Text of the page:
FDI and FDT are not the same. FDI is only for DD-based protocols that coincidently happen to be the major ones used in the process industries and, hence, of greatest interest to most of the members of the traditional process automation community. FDT presently supports 15 protocols (HART, Foundation Fieldbus, Profibus, Profinet, AS-i, CANopen, CC-Link, ODVA protocols (CompoNet, ControlNet, DeviceNet, EtherNet/IP), EtherCAT, InterBus, IO-Link, and sercos). The organizations behind the first three (the DD-based protocols) are participating in FDI. FDT is also working to expand the number of supported protocols to includ BACnet, ISA100.11a and Modbus.
FDT is not a protocol, but rather an open integration platform. As a result, it's likely that FDT applications can be found in any industry or market. Support for additional protocols will expand FDTs footprint to other areas as well.
For example, when BACnet is added to the stable, an entirely new set of industries are going to start using FDT. BACnet is the primary digital network for building automation, as well as the final link for the SmartGrid/smart buildings of the future, adding building supply, automation, security, architecture and electricity generation, among others, to the industries where FDT's influence could be felt.
Speaking of "smart buildings," some of the smartest of them being built are in the pharmaceutical industry. This is because pharmaceuticals and biotechnology require very rigorous control of ambient temperature, never mind clean room requirements. Because FDT supports multiple protocols in a single environment, it will now be possible to use the same interface to view both building and process control devices.
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With Modbus as the 'common denominator' protocol for many industries, once FDT supports it, it becomes theoretically possible to connect to any smart device for which both a COMMunications DTM (COMM DTM) and Device DTM are available. This is because, much like a black channel, a FDT host system is able to natively communicate with devices by tunneling through networks using nested communications, so that the host is not required to intervene in any way or modify the communications stack of any network through which tunneling occurs.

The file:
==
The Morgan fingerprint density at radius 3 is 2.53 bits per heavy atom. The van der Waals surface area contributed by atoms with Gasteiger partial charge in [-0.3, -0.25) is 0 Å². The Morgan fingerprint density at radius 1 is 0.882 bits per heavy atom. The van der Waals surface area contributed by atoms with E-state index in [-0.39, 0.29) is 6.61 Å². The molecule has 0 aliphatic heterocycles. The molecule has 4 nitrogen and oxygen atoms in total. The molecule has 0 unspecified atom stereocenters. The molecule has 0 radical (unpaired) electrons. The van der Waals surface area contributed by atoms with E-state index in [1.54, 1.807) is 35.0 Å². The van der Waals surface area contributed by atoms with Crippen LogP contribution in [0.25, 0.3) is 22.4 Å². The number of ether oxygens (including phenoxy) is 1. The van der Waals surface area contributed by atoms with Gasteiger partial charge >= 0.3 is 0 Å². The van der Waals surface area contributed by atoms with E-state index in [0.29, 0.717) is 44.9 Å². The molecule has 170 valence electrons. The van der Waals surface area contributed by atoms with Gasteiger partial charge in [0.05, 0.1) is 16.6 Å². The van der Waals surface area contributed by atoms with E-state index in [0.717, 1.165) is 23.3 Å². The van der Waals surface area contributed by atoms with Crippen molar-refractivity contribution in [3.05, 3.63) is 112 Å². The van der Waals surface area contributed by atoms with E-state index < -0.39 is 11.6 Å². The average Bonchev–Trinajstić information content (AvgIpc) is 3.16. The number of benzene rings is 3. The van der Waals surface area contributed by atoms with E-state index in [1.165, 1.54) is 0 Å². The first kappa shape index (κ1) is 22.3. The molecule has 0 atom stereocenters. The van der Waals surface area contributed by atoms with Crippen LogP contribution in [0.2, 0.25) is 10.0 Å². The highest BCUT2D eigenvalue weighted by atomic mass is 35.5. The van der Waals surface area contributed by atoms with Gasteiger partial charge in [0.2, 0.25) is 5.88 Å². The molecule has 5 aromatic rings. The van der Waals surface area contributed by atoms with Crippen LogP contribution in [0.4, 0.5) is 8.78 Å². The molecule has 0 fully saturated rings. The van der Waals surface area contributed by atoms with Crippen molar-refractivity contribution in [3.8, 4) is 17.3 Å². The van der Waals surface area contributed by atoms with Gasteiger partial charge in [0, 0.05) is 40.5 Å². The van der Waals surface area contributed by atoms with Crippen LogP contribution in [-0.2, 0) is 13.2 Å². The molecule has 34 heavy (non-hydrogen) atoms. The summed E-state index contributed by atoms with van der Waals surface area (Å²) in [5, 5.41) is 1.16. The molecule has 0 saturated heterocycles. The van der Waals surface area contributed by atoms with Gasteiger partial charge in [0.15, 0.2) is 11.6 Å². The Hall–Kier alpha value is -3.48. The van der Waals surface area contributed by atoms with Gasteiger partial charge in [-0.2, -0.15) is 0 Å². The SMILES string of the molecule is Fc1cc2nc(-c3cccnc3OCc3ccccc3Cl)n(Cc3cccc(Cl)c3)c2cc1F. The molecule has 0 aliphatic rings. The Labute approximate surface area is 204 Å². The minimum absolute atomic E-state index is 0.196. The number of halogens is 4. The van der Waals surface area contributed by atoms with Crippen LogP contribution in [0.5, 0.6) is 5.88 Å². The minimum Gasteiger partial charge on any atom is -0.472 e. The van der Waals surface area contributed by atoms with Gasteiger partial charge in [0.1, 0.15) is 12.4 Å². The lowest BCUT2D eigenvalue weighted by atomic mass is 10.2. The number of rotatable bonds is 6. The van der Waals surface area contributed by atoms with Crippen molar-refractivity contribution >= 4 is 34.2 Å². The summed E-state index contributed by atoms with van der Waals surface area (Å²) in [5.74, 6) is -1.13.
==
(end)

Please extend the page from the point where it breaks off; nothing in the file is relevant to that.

For example, it is possible to have a network between your FDT Frame (viewer/HMI) and the field device consisting of EtherNet/IP (between two Rockwell PLCs), then Modbus from the Rockwell PLC to the building controller, and finally from the building controller to the BACnet building automation device.
FDT can also be used as your monitor for industrial wireless networks because it will soon support both HART and ISA100.11a. You can therefore use the tools to monitor network health, accessing the gateways and continuing from there to individual devices. If a DTM is missing for a DD-based device, a basic interface can be created from the DD through an 'Interpreter DTM' to provide access to the parameters, though not necessarily in the full graphical environment that would result with an approved device DTM.
Another improvement with FDT2 is that the functions, such as data transfer, instantiation and frame updates, range from three to 20 times faster than the original FDT 1.x specification, while retaining backward compatibility.
FDT is like a Swiss army knife, enabling viewing of in-depth device information from multiple protocols in one environment. Like the army knife, however, it may not be the best tool for a single task, but it certainly does the job well enough for everyday activities. Perhaps it is for this reason that all the major DCS and PLC suppliers fully support this technology, either relying on it as an integral part of their asset management and device configuration suite, or supporting its use as a common interface to the many protocols that they're required to support.